Common Opponents to Find Comparison Points
Billed in the pre-season as the "two to beat" for the Big East title, both Villanova and Pittsburgh dropped a game against Bruce Pearl's Tennessee Volunteers. The time frame is pretty tight -- about 16 days separated the two games, so the data should be comparable. Controlling for possessions, how did Villanova's and Pittsburgh's offense and defense stack up against Tennessee? And what can that tell us about each team? Looking at the four factors breakdown, the shooting efficiency and point distribution for offense and defense...
No team had rotation-altering events -- no suspensions, nor major injuries. While both Tennessee and Villanova have had a some extra-program distractions, both were in the public domain prior to their scheduled game. Note that Tennessee played Villanova at Madison Square Garden while the Vols met the Panthers at the downtown arena in Pittsburgh. Neither Big East team enjoyed a true homecourt advantage, but location was hardly a push, advantage to Pitt.
Offense vs. Offense
If a top 10% offensive rating (adjusted per Ken Pomeroy) is considered elite, then count both Pitt and Villanova among the D1 elites. And that makes the offensive efficiencies posted by each team versus Tennessee all the more remarkable. I have to give Bruce Pearl this, he knows how to prepare his teams. He identified Villanova's heavy reliance on the Fisher/Wayns duo to jump start their offense, and promptly took that away (see the Tennessee-Villanova game flow at bottom). If the Wildcats' 94.6 rating (0.946 points per possession) is brutal, understand Pitt's own egg, 108.5 (or 1.085 ppp), comes from the #2 rated offense (adjusted) in D1, an offense that more typically generates about 122.8 points per 100 possessions. Both offenses were "off" by about 12%-17%. For Villanova, the Vols exposed their (over?) reliance on their back court duo to control the flow of the game and put enough points on the board to loosen up opposing defenses. Villanova's lack of offense was the game-turning element, extremely inefficient shot-to-point efficiency combined with their back court's inability to set the table for the team's other offensive elements. Pittsburgh could have survived an off night for their offense, if their defense had not collapsed.
Defense vs. Defense
Villanova maintained good shot defense versus Tennessee, the Vols were held to a <50 eFG%, as the 'Cats closed down the lane and held the Vols to 40% shooting inside the arc. Villanova allowed to many second chance opportunities and reverted to 2010's foul-prone form, putting the Vols on the line about three times for every four field goal attempts. Pittsburgh simply did not defend the shot well at all. The Vols torched the Panthers with an eFG% so high (63.5%) that it overwhelmed a turnover rate (28%) high enough that on most nights it would have cost the careless team the game. Not so on 12/11. The Vols also did an admirable job on their offensive boards (Villanova was better here than Pittsburgh by a very small margin), winning a game element that both Villanova and Pittsburgh expect to dominate. Pomeroy ranks Villanova's defense higher than Pitt's, #25 vs. #30, but like offense, both are in the upper 10% of D1 ball.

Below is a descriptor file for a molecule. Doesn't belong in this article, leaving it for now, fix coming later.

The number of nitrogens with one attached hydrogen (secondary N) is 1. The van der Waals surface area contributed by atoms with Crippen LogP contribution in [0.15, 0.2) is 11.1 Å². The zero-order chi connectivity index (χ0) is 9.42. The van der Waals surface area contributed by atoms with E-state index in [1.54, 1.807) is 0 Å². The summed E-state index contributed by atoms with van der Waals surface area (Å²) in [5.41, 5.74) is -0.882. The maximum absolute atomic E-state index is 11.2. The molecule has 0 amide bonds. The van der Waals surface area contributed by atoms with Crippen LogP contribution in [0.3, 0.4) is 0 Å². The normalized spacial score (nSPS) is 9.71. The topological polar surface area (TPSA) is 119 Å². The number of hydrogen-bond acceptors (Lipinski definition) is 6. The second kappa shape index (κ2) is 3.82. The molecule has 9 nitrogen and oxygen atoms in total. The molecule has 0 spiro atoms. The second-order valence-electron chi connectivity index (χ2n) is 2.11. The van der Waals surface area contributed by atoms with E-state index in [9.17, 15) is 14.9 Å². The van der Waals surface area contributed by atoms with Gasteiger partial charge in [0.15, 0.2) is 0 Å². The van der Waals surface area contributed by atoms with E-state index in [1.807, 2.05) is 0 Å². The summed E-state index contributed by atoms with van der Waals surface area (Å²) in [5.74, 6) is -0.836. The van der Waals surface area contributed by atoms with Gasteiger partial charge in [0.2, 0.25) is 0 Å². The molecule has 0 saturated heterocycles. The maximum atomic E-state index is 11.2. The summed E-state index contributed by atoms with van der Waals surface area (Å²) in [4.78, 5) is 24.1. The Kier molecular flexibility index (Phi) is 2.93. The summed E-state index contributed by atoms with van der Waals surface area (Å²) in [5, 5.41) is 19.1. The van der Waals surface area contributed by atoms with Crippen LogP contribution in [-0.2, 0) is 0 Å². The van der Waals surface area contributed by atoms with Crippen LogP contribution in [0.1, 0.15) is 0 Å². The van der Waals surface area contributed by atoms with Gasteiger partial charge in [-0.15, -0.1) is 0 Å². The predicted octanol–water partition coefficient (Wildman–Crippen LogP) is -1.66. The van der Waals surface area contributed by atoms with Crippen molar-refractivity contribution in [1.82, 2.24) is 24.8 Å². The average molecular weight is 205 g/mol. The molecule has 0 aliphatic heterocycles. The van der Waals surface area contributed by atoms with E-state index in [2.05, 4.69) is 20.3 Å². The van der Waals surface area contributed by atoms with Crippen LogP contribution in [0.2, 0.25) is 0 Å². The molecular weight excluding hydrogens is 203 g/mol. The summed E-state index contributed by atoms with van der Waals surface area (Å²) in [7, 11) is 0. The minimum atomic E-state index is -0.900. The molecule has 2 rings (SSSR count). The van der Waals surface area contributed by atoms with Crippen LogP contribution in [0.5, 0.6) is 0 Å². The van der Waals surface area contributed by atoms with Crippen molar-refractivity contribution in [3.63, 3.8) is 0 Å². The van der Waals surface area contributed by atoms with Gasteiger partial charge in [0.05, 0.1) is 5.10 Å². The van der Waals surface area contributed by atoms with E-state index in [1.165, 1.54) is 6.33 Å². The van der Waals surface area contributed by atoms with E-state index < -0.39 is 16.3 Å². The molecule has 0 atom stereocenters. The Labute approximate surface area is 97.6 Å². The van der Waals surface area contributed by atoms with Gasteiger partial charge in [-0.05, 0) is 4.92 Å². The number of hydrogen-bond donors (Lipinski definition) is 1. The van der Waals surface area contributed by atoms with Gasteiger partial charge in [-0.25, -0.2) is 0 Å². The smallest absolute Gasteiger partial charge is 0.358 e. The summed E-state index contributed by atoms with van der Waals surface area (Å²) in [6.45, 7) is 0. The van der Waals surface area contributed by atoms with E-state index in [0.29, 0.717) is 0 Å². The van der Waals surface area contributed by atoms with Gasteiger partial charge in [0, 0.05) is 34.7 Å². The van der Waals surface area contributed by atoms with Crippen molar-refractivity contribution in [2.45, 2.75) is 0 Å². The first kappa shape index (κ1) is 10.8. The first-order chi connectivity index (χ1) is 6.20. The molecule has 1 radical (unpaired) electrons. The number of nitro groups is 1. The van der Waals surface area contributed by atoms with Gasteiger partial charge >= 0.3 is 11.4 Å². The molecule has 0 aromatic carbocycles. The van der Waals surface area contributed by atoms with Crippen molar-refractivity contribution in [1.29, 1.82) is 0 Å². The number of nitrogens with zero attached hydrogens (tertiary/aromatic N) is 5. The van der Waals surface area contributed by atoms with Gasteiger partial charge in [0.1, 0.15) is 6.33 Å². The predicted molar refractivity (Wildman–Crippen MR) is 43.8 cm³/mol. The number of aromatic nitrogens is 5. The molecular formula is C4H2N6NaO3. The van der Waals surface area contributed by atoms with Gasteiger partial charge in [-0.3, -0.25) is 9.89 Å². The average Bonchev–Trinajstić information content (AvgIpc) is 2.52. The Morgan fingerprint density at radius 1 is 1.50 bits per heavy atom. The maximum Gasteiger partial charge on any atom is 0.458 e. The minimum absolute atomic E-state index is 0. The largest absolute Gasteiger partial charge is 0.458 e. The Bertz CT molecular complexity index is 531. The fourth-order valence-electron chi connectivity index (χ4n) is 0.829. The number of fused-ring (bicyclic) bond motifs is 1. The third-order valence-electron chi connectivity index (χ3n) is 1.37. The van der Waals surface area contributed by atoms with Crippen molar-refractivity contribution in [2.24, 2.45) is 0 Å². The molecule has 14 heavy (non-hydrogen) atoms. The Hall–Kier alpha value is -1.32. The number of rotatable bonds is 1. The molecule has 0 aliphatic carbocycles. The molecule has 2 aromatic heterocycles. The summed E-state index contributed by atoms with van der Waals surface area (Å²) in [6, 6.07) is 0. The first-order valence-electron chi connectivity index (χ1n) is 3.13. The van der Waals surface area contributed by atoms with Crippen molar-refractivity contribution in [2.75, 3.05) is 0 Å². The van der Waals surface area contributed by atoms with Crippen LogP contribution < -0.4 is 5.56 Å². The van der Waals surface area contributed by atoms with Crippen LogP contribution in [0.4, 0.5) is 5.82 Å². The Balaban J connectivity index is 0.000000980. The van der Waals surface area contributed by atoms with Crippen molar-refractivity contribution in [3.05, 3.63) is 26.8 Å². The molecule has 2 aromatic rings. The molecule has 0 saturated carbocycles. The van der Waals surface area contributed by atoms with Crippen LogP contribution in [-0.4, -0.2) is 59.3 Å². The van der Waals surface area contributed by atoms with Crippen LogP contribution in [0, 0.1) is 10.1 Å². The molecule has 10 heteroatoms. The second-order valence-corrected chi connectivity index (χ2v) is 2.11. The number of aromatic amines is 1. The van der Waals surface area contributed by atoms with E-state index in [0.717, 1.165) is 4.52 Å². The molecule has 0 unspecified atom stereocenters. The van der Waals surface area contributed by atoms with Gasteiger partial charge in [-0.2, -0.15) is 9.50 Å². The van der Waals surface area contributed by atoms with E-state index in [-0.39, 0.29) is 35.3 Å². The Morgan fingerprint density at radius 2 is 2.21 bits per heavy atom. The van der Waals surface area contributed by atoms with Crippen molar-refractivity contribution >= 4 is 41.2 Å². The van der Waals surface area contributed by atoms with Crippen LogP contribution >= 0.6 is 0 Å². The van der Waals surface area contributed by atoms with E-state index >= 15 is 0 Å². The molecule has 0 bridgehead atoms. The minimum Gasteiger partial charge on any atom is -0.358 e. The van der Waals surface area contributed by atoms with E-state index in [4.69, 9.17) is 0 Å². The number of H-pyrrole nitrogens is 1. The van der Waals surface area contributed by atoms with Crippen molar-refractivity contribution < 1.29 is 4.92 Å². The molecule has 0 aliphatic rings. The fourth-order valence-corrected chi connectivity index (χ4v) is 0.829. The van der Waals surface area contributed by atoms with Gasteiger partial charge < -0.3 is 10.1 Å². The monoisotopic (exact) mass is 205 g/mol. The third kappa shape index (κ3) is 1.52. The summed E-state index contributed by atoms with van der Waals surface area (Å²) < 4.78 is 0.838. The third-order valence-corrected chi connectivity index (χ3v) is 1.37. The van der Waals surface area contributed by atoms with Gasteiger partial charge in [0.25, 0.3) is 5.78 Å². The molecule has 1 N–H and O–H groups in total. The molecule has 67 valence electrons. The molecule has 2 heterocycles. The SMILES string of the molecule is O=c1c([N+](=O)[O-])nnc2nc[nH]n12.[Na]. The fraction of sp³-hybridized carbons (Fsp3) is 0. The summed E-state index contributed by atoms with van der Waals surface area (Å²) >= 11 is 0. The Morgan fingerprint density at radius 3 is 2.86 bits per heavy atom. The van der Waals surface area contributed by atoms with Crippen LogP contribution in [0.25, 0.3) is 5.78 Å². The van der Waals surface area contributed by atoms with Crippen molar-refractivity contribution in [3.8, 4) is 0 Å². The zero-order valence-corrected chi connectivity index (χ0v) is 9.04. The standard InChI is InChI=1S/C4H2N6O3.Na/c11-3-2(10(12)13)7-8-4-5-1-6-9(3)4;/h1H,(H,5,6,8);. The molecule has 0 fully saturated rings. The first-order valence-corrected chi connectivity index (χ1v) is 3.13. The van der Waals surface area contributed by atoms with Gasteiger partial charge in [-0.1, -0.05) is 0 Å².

In the Flow...
[note -- Game Flows compliments of StatSheet.com] In both games Tennessee jumped out to the lead about 3:30 to 5:00 into the first half, and their lead out steadily through until half time. While Villanova jumped back into the game with a strong second half run (they found the seams in the Vols' zone?), Pittsburgh seemed a step slower and actually lost ground, allowing the Vols to open a 20 point lead around the mid-point of that half. While the Panthers were able to close that margin to a more respectable -8 at the end, that Tennessee was able to maintain margins of double digits into the very last minute of the game suggests the Panther offense never found a counter to the Volunteer defense.
If the 'Cats and Panthers Played Today
At this point Pomeroy projects two wins for Pitt, a closer game at Villanova, with the return game accruing a larger winning margin to Pitt. A pace calculation based only the possession-rate from their Tennessee games suggests the two will play a very high-tempo game -- something in the range of 80 possessions. That won't happen, but do not minimize the importance of pace with respect to this match-up. Pitt's offense, especially shot conversion efficiency (eFG%) shows some sensitivity to pace. In games with higher than D1 average pace, Pitt's shot conversion efficiency (eFG%) tends to suffer. The Panthers normally convert at about a 53.1% eFG%. In the four games they played at a pace >70, the Panthers averaged an eFG% of 49.1%. Grabbing an early lead allows opponents to push the pace and keep the Panther offense off balance. Villanova struggles when they have to score on half court sets. Stop the guards and the Wildcats have to work to set up their other scorers. The Villanova roster contains a number of offensive options, but the guards have to take time to recognize the most appropriate option given the defense in front of them. Scoring early in the possession assures they will score often, and allow shot taking to follow in the offensive flow of the game.
1. The two are slated to play a mirror series this season, with the first game coming in early February, to be featured on ESPN's GameDay series. While the game will be played in Villanova's on campus facility (the Pavilion), the all-day presence of television crews and support staff should be a massive distraction for the school of 6,500 undergraduates. Will it distract the host and blunt what should be a huge advantage? The mirror is scheduled, as the regular season closer, for the Peterson Event Center on Pitt's campus.